Yesterday, the Council of Canadians’ Honorary Chairperson Maude Barlow presented at the official Nobel Week Dialogue events in Stockholm on the theme of Water Matters. Barlow was a keynote speaker and moderated a panel on taking action to protect water. Video is available here.
“In 2010, the people of the world took an evolutionary step forward when the United Nations recognized water and sanitation as fundamental human rights,” Barlow said in her remarks at the event. “That day, we collectively declared that it is not acceptable for someone to die or watch their child die because they cannot afford to buy clean water. Now, nearly four dozen countries have amended their constitution or written new laws to recognize the right to water.”
Barlow also highlighted the importance of the growing Blue Communities movement in achieving clean, affordable, accessible, public water for all everywhere. “If you get clean, safe water from the tap, there is no reason to drink bottled water,” said Barlow.
According to organizers, “the Nobel Week Dialogue is a conversation-focused meeting, consisting mainly of panel discussions, seeking to deepen the dialogue between the scientific community and the rest of society on topics of global concern.” Recent themes have included the Future of Energy (2013), the Age to Come: New Scientific and Cultural Perspectives on Ageing (2014), the Future of Intelligence (2015), the Future of Food (2016) and the Future of Truth (2017). Each meeting includes Nobel Laureates who discuss issues in front of an audience of more than 1,000 people.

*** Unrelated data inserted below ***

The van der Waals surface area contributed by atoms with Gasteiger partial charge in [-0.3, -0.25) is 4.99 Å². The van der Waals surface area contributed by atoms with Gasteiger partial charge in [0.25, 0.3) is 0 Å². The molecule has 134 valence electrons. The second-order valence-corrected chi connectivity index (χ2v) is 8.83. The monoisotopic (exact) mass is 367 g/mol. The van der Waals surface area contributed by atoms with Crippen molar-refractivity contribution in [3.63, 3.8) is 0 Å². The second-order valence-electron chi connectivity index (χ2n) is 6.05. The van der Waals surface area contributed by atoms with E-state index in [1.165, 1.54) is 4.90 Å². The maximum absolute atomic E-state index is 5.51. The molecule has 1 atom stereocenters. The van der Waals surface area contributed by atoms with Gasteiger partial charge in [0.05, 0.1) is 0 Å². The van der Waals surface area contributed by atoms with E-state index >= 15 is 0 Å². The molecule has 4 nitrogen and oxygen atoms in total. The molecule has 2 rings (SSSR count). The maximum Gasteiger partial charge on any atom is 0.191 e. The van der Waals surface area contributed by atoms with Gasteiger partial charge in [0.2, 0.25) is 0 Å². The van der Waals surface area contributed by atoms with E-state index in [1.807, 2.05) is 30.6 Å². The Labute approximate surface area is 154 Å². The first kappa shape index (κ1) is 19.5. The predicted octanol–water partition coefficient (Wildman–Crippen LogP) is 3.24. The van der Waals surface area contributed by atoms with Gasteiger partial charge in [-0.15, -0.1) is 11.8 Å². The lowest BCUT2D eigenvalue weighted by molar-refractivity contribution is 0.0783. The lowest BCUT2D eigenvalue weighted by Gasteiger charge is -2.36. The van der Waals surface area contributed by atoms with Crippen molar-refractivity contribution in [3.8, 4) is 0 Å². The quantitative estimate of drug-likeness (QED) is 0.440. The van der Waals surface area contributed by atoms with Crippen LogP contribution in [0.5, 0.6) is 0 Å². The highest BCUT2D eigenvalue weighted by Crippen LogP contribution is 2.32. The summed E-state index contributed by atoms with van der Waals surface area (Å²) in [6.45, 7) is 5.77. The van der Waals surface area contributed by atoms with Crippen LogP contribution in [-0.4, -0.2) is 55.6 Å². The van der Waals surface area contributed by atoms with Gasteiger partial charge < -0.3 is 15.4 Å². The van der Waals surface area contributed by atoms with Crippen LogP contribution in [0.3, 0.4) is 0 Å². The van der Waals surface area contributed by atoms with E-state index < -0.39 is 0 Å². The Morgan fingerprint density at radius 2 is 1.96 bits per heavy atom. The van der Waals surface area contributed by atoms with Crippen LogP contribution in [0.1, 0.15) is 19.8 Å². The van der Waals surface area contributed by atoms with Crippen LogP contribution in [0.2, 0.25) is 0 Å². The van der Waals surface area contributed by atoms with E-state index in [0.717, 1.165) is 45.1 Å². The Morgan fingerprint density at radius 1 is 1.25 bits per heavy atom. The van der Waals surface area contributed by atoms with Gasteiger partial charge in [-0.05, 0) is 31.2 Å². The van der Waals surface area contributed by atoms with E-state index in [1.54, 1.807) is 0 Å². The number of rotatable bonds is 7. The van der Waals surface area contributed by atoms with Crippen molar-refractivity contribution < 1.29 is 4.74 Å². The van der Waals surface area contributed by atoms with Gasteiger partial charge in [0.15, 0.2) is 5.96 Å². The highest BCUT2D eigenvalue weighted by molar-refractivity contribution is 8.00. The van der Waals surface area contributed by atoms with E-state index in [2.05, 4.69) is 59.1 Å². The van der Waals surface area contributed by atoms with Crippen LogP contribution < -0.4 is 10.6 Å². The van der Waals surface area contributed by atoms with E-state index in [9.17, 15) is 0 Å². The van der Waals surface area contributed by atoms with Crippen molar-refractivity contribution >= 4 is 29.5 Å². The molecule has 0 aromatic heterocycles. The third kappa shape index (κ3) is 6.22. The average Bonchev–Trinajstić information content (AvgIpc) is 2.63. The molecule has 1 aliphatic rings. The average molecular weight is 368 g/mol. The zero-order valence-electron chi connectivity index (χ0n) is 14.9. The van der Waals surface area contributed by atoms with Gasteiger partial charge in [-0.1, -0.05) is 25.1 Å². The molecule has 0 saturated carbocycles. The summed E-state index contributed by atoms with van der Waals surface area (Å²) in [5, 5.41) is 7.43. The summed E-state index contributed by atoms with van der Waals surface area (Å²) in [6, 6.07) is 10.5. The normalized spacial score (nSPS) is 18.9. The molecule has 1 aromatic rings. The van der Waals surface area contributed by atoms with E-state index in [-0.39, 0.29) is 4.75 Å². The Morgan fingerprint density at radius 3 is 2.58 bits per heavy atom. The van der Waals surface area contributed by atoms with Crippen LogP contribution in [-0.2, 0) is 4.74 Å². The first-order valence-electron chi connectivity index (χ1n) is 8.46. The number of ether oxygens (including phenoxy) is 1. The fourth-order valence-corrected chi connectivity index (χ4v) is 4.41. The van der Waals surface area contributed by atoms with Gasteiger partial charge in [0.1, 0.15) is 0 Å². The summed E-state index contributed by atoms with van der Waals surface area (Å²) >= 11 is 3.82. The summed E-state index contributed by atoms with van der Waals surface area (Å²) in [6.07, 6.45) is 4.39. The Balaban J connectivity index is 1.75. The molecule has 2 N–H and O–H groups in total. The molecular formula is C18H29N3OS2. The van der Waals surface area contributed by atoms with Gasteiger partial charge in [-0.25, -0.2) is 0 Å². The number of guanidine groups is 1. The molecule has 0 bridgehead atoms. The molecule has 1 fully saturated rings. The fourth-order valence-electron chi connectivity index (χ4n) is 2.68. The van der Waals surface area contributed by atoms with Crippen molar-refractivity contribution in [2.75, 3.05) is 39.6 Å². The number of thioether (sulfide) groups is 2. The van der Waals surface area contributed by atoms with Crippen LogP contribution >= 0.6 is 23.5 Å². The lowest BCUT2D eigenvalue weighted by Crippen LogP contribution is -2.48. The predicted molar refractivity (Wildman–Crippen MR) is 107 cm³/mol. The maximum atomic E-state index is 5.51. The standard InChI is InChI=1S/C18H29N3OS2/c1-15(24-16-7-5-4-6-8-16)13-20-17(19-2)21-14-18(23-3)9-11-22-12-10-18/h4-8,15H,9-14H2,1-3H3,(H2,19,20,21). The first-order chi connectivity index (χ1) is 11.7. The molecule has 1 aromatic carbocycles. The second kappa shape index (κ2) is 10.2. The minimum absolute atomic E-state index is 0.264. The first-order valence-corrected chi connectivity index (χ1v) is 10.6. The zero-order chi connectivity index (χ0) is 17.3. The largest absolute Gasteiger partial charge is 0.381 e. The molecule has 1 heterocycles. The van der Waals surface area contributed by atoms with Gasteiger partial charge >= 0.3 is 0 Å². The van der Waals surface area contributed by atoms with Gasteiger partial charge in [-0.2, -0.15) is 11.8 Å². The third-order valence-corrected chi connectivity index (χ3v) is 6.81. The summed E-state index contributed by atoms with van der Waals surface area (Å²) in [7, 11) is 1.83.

“Every day 2 billion people are forced to drink contaminated water. If we do not change our ways by 2030, 5 billion people could suffer serious water shortages,” said Barlow. “Make no mistake; while climate change negatively impacts water, our abuse of water and the destruction of local hydrologic cycles is a major contributor to climate chaos. The good news is the protection and restoration of watersheds is a major part of the climate solution.”
Today is the awarding of all of the Nobel prizes except the Peace Prize, which is awarded separately at a later date. Every year, to mark the occasion, a Nobel Week Dialogue is held on a different subject with experts invited to speak, with this year’s events focusing on water. Barlow is also attending the award ceremony and dinner today.
Maude Barlow was the recipient of the 2005 Right Livelihood Award (known as the “Alternative Nobel”). Barlow is a co-founder of the Blue Planet Project. In 2008/2009, she served as Senior Advisor on Water to the 63rd President of the United Nations General Assembly and was a leader in the campaign to have water recognized as a human right by the UN. She is also the author of dozens of reports, as well as 18 books, including her latest, Boiling Point: Government Neglect, Corporate Abuse, and Canada’s Water Crisis.
Today, on Human Rights Day, the Council of Canadians congratulates Maude on this incredible honour in recognition of her global activism on water.
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